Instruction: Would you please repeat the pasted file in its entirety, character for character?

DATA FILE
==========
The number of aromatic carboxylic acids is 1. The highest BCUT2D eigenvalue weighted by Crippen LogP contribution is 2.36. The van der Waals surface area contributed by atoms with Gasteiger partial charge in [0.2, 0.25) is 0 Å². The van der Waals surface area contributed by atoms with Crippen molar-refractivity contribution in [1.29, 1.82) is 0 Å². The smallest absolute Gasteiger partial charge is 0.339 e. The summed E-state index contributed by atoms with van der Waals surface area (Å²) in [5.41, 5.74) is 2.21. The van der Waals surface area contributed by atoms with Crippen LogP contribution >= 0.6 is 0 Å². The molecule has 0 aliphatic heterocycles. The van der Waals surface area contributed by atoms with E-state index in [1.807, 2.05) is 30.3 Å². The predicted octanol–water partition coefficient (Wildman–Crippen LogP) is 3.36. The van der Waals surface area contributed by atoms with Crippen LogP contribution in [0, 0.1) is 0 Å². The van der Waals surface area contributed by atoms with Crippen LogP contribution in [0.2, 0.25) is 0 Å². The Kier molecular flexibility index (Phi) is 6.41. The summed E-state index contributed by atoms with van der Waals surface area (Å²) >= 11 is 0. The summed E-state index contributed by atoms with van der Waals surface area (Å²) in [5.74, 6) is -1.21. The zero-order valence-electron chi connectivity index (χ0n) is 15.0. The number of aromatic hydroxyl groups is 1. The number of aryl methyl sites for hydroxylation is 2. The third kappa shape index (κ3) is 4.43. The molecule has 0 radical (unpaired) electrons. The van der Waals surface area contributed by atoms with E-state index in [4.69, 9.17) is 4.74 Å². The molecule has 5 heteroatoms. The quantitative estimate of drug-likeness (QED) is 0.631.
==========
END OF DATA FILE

The number of aromatic carboxylic acids is 1. The highest BCUT2D eigenvalue weighted by Crippen LogP contribution is 2.36. The van der Waals surface area contributed by atoms with Gasteiger partial charge in [0.2, 0.25) is 0 Å². The van der Waals surface area contributed by atoms with Crippen molar-refractivity contribution in [1.29, 1.82) is 0 Å². The smallest absolute Gasteiger partial charge is 0.339 e. The summed E-state index contributed by atoms with van der Waals surface area (Å²) in [5.41, 5.74) is 2.21. The van der Waals surface area contributed by atoms with Crippen LogP contribution >= 0.6 is 0 Å². The molecule has 0 aliphatic heterocycles. The van der Waals surface area contributed by atoms with E-state index in [1.807, 2.05) is 30.3 Å². The predicted octanol–water partition coefficient (Wildman–Crippen LogP) is 3.36. The van der Waals surface area contributed by atoms with Crippen LogP contribution in [0, 0.1) is 0 Å². The van der Waals surface area contributed by atoms with Crippen LogP contribution in [0.2, 0.25) is 0 Å². The Kier molecular flexibility index (Phi) is 6.41. The summed E-state index contributed by atoms with van der Waals surface area (Å²) >= 11 is 0. The summed E-state index contributed by atoms with van der Waals surface area (Å²) in [5.74, 6) is -1.21. The zero-order valence-electron chi connectivity index (χ0n) is 15.0. The number of aromatic hydroxyl groups is 1. The number of aryl methyl sites for hydroxylation is 2. The third kappa shape index (κ3) is 4.43. The molecule has 0 radical (unpaired) electrons. The van der Waals surface area contributed by atoms with E-state index in [4.69, 9.17) is 4.74 Å². The molecule has 5 heteroatoms. The quantitative estimate of drug-likeness (QED) is 0.631.